By Nate Raymond
BOSTON (Reuters) – A Florida-based charity will pay $4 million to resolve claims that it acted as a conduit for companies including Biogen Inc and Novartis AG to pay kickbacks to Medicare patients using their high-priced multiple sclerosis drugs, the U.S. Justice Department said on Wednesday.
The settlement with the patient assistance charity The Assistance Fund marked the third so far with a foundation linked to an industry-wide probe that has resulted in $850 million in settlements with drugmakers and charities.
TAF like the other foundations provide assistance to patients seeking to pay out-of-pocket costs for medications and says that since 2009 it has provided assistance to 78,000 people.
TAF did not admit wrongdoing. It said it fully cooperated with the investigators and is committed to operating in full compliance with federal guidelines governing how charities like it can provide assistance to Medicare patients.
Biogen, Novartis and Teva Pharmaceutical Industries Ltd, which the department said also provided the charity money, did not respond to requests for comment or declined to comment.
Drug companies are prohibited from subsidizing co-payments for patients enrolled in the government’s Medicare healthcare program for those aged 65 and older. Companies may donate to non-profits providing co-pay assistance as long as they are independent.
But the government has alleged that various drugmakers have used charities like Orlando, Florida-based TAF as means to improperly pay the co-pay obligations of Medicare patients using their drugs, in violation of the Anti-Kickback Statute.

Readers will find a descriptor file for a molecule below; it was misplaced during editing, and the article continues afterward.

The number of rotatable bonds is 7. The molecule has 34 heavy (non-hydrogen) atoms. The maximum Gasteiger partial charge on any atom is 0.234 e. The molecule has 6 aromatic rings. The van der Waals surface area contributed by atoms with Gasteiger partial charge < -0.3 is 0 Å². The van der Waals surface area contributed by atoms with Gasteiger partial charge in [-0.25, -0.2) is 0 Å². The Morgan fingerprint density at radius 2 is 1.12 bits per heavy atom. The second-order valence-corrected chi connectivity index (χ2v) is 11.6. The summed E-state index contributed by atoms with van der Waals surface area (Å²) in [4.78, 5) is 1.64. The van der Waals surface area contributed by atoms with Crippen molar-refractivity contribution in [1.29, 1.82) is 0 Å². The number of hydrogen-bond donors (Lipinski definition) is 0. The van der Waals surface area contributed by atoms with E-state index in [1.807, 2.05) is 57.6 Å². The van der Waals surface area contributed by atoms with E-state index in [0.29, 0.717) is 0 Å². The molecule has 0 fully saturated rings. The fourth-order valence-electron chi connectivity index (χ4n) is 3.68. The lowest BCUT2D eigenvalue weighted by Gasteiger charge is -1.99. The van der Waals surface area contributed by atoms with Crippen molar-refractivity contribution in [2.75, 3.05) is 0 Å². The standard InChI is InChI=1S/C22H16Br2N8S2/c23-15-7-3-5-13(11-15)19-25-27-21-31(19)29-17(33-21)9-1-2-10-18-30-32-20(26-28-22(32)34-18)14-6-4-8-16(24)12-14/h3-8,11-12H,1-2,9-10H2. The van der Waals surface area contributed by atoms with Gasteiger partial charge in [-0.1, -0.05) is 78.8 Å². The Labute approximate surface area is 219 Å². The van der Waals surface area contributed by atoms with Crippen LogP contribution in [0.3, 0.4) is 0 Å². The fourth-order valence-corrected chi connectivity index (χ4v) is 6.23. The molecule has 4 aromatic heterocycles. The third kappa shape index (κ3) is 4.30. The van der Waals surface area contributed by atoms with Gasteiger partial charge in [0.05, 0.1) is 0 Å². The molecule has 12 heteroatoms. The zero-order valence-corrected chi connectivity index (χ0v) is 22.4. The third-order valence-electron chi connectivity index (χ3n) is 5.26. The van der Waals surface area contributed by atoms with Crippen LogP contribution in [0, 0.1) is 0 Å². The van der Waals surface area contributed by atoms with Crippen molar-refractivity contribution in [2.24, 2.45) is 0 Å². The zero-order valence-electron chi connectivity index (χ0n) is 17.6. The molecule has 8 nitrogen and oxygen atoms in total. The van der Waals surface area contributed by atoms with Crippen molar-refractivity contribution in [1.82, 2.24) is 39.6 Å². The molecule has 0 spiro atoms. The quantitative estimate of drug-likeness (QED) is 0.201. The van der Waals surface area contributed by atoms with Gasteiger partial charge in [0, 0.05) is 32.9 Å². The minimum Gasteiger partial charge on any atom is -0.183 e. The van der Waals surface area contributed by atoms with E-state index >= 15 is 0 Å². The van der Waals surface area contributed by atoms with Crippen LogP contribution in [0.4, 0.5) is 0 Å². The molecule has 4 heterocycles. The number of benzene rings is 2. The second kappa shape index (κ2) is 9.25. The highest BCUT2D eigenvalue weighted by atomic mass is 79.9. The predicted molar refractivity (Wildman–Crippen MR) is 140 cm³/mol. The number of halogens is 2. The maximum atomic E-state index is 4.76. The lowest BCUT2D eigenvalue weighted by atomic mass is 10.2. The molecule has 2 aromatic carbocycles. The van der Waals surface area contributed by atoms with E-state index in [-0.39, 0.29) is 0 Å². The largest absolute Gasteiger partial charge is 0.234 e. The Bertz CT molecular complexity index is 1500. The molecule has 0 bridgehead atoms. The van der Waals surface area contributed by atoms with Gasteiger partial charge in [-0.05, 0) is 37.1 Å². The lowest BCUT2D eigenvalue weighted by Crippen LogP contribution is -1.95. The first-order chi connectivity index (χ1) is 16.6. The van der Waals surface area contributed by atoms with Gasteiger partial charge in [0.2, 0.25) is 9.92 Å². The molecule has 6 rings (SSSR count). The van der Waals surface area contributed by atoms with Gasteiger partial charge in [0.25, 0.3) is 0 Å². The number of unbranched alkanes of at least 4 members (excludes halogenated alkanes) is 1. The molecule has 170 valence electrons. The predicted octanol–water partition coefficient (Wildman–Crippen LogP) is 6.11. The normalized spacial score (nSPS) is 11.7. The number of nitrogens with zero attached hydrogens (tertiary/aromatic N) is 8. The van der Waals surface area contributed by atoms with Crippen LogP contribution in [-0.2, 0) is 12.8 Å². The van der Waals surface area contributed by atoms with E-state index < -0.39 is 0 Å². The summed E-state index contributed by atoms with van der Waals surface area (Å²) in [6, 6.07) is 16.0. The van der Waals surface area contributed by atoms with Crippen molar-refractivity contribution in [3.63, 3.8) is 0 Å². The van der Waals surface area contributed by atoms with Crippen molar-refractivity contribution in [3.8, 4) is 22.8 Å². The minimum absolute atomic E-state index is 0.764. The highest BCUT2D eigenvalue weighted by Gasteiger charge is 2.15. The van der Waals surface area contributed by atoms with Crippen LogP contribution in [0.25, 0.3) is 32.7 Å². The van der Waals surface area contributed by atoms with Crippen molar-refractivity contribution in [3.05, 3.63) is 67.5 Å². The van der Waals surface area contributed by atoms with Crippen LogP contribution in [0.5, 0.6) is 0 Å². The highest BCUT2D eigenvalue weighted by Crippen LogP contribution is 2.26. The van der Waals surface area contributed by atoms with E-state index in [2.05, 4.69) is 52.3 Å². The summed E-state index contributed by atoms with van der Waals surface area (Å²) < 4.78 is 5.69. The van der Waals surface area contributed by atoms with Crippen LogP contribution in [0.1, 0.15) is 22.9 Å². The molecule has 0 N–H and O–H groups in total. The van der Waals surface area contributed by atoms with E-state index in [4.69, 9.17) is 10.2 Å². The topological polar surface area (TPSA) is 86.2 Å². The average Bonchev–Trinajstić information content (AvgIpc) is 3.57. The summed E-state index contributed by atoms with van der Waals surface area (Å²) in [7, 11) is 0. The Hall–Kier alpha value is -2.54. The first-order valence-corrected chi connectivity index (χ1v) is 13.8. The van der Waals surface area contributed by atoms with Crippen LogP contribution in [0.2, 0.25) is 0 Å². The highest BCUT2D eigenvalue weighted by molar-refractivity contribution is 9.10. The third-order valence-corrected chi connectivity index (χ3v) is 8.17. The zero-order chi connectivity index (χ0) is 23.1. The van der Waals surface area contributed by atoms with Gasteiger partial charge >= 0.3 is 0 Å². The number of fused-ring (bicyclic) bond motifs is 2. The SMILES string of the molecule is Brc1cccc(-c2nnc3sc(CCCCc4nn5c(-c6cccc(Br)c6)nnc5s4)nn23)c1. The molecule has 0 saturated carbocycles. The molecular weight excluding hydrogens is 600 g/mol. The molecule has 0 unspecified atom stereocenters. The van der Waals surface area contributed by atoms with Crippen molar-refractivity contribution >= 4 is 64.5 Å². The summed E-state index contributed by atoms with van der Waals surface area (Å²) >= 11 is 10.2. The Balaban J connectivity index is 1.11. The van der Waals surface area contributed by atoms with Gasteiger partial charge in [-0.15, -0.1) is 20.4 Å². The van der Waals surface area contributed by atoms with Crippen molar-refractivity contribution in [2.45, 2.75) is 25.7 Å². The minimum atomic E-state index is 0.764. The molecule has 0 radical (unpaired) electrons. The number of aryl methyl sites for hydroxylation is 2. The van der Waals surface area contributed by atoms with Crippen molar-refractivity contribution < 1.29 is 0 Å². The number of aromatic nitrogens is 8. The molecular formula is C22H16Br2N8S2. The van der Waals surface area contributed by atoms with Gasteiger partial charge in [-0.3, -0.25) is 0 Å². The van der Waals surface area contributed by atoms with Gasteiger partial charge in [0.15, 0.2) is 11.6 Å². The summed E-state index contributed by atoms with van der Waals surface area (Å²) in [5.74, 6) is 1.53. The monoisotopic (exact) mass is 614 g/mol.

The investigation, led by the U.S. Attorney’s Office in Boston, came amid growing attention to soaring U.S. drug prices. Co-pays are partly meant to serve as a check on healthcare expenses by exposing patients to some of a medicine’s cost.
The settlement with TAF centered on payments it received from three MS drug manufacturers, Teva, which sells Copaxone; Biogen, which sells Tysabri and Avonex; and Novartis, which sells Gilenya.
The government alleged that TAF engaged in practices that allowed it to coordinate with Teva, Biogen and Novartis from 2011 to 2014 ensure that it used the companies’ money to support patients using their respective MS drugs instead of rival ones.
The department said that TAF also solicited and received payments from Teva for the years 2011 to 2015 that correlated with the charity’s spending on patients using Copaxone.
(Reporting by Nate Raymond in Boston; Editing by Marguerita Choy)